It's no secret that I'm a huge fan of Tami Meyer's Love Notions Sewing Patterns. Tami is an amazing sewer, and has had a successful business for many years selling custom designed children's clothing. Recently she began grading her patterns and releasing them for sale to home sewers (seamstresses? sewists? I'm still tripped up on that one...) like me. After sewing the Everyday Playdress, I sent Tami a message and basically begged her to let me test for her. ;) I might have even included a few photos like this one, of P in one of her Everyday Playdresses.
Tami invited me to join her group of testers, and since then I've tested the Trendy Tunic, the Tuxedo Dress, the Cartwheel Collection, the Hip Hop Tank (and the Ladies Hip Hop Tank - the first sewing I've done for ME that I was actually happy with!), the Mallory dress, and the Samson Sweater - her first pattern for boys that has just been released (and is fantastic, of course).
|Hip Hop Tank|
|Hip Hop Tank|
|Matching Hip Hops :)|
|Cartwheel Collection - dress option|
|This is my adorable nephew, E, in his Samson Jacket. Isn't he delicious??!|
Anyway, back to the post at hand. When I was cutting out the fabric for my tester Mallory dress (so cute, by the way - Miss P has requested a different one for each day of the school week!), I noticed that the back bodice pattern piece and the skirt pattern piece looked an awful lot like a skater dress. What is a skater dress? Skater dresses get their name because they look like, well, ice skater dresses. A fitted bodice and a twirly circle (or half-circle) skirt are the basic hallmarks - they can be with or without sleeves, and sewn from a variety of fabrics.
Since the Mallory Dress pattern includes short, 3/4, and long sleeves (and two skirt lengths), this was an easy modification to make. I simply cut two of the back bodice pieces on the fold, and lowered the neckline of one of them to become the front bodice.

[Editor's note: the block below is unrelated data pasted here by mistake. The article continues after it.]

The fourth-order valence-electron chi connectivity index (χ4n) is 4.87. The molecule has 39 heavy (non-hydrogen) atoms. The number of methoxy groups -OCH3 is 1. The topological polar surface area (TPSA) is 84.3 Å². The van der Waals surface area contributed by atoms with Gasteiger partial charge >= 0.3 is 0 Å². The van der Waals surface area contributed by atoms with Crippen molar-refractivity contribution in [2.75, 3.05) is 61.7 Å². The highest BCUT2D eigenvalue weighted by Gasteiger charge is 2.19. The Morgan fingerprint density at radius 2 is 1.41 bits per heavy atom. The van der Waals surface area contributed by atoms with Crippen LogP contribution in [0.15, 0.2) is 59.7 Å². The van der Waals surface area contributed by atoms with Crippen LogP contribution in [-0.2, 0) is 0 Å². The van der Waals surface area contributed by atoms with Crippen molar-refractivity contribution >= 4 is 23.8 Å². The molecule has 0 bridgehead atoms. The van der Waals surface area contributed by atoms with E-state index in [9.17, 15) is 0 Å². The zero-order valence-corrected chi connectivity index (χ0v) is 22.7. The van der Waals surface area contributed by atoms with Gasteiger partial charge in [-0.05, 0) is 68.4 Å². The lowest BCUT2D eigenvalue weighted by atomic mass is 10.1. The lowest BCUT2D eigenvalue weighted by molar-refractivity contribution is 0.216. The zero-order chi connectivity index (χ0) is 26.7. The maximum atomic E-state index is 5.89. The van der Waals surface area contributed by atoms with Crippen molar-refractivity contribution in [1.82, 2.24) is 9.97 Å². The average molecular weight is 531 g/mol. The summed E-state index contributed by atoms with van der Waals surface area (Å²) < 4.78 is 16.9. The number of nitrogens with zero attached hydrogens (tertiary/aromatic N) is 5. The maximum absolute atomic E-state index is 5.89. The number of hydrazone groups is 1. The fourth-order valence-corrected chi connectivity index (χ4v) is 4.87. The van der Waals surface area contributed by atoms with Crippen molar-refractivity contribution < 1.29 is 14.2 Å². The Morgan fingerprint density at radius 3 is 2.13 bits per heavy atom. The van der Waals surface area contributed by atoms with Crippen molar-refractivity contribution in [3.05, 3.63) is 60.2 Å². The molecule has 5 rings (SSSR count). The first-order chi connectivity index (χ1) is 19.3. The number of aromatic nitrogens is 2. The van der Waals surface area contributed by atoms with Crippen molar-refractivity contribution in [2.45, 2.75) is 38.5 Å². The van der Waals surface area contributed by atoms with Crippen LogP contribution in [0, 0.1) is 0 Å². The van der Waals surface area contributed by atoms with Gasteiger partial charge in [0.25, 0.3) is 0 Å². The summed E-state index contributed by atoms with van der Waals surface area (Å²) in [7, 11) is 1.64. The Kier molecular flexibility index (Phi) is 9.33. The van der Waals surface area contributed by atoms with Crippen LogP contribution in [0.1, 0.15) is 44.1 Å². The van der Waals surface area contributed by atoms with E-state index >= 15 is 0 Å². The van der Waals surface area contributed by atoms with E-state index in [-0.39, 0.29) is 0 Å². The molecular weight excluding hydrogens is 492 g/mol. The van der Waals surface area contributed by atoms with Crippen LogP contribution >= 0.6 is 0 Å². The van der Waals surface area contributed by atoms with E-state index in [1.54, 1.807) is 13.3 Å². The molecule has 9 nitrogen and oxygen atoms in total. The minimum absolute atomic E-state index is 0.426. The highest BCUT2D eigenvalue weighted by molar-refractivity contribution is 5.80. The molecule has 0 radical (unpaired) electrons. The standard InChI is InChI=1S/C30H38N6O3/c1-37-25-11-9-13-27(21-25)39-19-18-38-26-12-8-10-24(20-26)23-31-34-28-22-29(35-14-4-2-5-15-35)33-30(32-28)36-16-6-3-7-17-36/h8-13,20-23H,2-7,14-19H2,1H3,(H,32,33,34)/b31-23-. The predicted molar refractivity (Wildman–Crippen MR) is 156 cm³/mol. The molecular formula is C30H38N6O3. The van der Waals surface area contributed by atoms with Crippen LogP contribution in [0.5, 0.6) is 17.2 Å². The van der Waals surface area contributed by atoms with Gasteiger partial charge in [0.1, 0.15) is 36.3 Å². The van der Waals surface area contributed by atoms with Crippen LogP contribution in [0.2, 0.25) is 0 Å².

|Bodice pattern pieces for the Mallory Skater Hack|
I sewed the shoulder seams together and measured the front neckline, and cut a neckband that was approximately 80% of the length of the neckline. You might need to cut a neckband that is slightly shorter or longer depending on the stretch of your fabric.
I like to attach neckbands in the round, but if you're unsure of the length you need, an easy way to work around this is to sew only one shoulder seam shut first. Then, fold your neckband piece in half wrong sides together, and press. With raw edges lined up, sew (with a stretch stitch) or serge the neckband to the neck opening of the bodice - make sure to stretch the neckband a bit as you sew, but not the bodice fabric. Give it a good press with lots of steam to help it get back into shape. Last, you'll trim off any remaining neckband fabric and sew the second shoulder seam, taking care to line up the edges of the neckband (you might want to baste it in place before sewing or serging just to make sure).
|Skater Mallory - interlock with rib knit neckband|
Proceed with the pattern instructions from here, adding sleeves and the skirt. Hem everything and you're all done. Congratulate yourself for unlocking the bonus pattern that Tami included with the Mallory dress - two totally different looks from the same basic pattern pieces!